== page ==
There are several other examples of craniophilia, such as Bjorn Shmjorn, a minor Flemmish prince widely thought to be the inspiration for the main character in Shakespeare’s “Hamlet.” Literary historians differ sharply about anything involving Shakespeare because that’s how they keep their names in the journals.

    You can read more about this fascinating subject in the definitive work, “The History of Disgusting Practices” by Falsetto Spurious, B.S.

  • Brett

    Wow….

    I couldn’t but think of this while I was reading. :-)

  • Richard Wade

    Brett, LOL! Humanity comes up with endless variations on its favorite themes.

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  • Red

    Well I’d be that atheist in the police report, and I’m just coming to find it a little wierd that my police report is on just about on every blog in myrtle beach and then some. I found out after posting my story on exchristian.net that my police report was on the net. I’ve no idea how it got there and what not but it’s a strange and a little unnerving. I’ve already put my mom through enough with this, I just don’t want anymore “Retribution” from anymore fundies…

  • Karen

    Well I’d be that atheist in the police report, and I’m just coming to find it a little wierd that my police report is on just about on every blog in myrtle beach and then some. I found out after posting my story on exchristian.net that my police report was on the net. I’ve no idea how it got there and what not but it’s a strange and a little unnerving. I’ve already put my mom through enough with this, I just don’t want anymore “Retribution” from anymore fundies…

    Red, are you okay? I hope so.

    A police report is technically part of the public record, so there’s nothing that could stop someone from looking it up and posting it online. As to who did that – that’s a good question. Do you think someone in the police force may have posted it? Or do you have any other ideas?

  • TXatheist

    I posted it here. I also am very damn tempted to write F*** the skull of Jesus on my car but I almost never cuss so I’m really not willing to use that word.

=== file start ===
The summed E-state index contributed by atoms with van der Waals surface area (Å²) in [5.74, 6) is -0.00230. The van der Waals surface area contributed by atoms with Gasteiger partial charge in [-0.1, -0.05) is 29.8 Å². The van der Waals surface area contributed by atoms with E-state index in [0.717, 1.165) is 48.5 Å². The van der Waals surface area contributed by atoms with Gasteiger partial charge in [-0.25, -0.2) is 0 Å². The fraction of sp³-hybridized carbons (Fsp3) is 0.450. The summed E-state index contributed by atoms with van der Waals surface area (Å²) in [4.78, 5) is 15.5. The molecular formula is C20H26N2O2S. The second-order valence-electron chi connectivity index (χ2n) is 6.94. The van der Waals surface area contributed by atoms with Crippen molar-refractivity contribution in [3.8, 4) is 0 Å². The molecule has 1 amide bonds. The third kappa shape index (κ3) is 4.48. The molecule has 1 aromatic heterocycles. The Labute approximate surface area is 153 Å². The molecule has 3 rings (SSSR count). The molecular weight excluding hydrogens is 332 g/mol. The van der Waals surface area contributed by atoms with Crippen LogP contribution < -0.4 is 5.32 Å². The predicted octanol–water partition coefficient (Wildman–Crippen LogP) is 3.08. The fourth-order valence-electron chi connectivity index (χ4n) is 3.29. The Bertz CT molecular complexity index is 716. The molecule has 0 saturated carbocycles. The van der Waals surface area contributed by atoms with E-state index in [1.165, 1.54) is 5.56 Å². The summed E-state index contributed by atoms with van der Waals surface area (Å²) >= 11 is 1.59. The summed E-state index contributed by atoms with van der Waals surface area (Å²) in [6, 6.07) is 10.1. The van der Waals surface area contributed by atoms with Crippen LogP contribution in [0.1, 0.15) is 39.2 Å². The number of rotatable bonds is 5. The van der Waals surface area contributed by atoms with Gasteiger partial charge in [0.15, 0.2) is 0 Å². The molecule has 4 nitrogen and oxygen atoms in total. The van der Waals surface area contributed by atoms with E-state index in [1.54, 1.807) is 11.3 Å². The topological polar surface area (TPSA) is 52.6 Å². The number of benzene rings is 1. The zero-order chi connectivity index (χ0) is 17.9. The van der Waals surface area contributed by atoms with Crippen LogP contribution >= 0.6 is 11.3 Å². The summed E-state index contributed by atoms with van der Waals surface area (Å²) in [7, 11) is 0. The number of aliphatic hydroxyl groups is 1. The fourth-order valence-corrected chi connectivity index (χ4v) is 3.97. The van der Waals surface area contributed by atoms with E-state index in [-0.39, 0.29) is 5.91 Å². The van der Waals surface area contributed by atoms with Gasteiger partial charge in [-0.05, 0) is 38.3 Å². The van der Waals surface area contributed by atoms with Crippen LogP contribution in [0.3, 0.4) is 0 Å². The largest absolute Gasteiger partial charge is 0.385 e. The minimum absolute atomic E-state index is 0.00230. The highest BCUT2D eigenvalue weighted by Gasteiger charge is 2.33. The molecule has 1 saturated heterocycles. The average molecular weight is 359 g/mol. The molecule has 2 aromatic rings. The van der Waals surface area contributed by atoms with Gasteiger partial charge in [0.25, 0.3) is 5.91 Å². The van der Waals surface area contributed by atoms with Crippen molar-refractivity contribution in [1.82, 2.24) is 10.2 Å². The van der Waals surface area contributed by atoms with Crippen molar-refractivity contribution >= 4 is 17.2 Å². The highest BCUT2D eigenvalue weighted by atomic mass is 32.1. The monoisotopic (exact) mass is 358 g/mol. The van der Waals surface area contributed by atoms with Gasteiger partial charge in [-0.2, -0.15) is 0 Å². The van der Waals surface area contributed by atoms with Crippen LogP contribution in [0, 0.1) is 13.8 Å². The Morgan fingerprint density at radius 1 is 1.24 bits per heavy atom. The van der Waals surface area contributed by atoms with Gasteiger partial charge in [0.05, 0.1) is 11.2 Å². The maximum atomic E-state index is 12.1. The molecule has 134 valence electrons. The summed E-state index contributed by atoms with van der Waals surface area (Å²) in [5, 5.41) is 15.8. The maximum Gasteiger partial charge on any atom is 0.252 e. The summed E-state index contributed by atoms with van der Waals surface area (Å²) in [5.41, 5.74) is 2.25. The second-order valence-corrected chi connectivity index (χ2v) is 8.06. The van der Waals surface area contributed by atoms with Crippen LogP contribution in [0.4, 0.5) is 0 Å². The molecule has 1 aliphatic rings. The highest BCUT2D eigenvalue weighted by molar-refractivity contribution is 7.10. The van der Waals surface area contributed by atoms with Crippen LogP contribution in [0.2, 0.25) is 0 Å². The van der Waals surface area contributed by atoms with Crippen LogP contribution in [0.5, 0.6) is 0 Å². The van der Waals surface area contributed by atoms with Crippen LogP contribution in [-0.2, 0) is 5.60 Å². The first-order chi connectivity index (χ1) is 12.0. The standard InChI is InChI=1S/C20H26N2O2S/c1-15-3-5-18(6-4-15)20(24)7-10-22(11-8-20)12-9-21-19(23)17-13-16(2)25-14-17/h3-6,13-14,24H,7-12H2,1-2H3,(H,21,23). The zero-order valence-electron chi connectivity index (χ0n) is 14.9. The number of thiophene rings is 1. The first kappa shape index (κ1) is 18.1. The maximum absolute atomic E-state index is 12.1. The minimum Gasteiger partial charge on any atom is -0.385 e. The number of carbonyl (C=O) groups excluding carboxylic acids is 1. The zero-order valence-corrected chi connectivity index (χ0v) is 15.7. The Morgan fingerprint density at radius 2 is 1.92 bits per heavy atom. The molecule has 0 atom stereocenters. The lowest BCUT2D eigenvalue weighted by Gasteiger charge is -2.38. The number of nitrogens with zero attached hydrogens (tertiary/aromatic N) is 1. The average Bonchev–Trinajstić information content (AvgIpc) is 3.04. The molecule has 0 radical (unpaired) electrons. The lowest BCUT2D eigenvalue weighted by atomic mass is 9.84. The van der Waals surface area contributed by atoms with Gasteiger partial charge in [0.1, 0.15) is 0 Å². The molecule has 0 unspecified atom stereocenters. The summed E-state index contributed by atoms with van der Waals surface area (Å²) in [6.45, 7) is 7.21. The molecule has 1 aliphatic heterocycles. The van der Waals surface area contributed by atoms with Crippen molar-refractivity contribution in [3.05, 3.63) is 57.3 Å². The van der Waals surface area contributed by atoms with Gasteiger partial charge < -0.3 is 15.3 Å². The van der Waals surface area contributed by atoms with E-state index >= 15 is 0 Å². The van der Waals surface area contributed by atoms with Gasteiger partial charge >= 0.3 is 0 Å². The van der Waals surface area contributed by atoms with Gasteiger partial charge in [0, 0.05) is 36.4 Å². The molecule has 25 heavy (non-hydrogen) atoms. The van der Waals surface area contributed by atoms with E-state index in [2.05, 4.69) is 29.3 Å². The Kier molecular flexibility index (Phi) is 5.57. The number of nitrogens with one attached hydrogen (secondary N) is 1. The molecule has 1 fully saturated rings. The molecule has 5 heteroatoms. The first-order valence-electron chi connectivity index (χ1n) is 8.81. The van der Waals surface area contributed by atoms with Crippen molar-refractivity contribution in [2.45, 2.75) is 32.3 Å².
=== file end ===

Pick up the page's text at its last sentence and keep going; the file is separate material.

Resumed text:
• http://www.myspace.com/beliol Red

    I’m fine, I’m just pissed that the little pissant couldn’t face me if he didn’t feel like conversing in a civil manner. But I didn’t know it was public, I’m wondering where the author of this post first found it, as I found it at nullifidianblog. Nullifidian is an atheist blog and I’m sure they must have found my report as has a reporter…

  • txatheist

    Red,
    If you want me to tell you how I did it I will.
    md457@hotmail.com

  • http://www.myspace.com/beliol Red

    Yes I would, I’ve already e-mailed you…

  • http://www.myspace.com/beliol Red

    by the by there was an update, the police found my wallet, apearently they threw it somewhere on the airforce base…

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  • MAK76

    Lol i guess he should have started going to the gym earlier I mean I have written anti-religous things like that and say that sorta stuff all the time but then agian i’m a 330 6’5 line man for a academy lol get a flipping gun next time bub

  • Martin

    wow, what a nice way of showing good christian morals

  • http://gartendekoration24.com/ Bea@Gartendeko24

    I really like this webpage. I admire your work! :)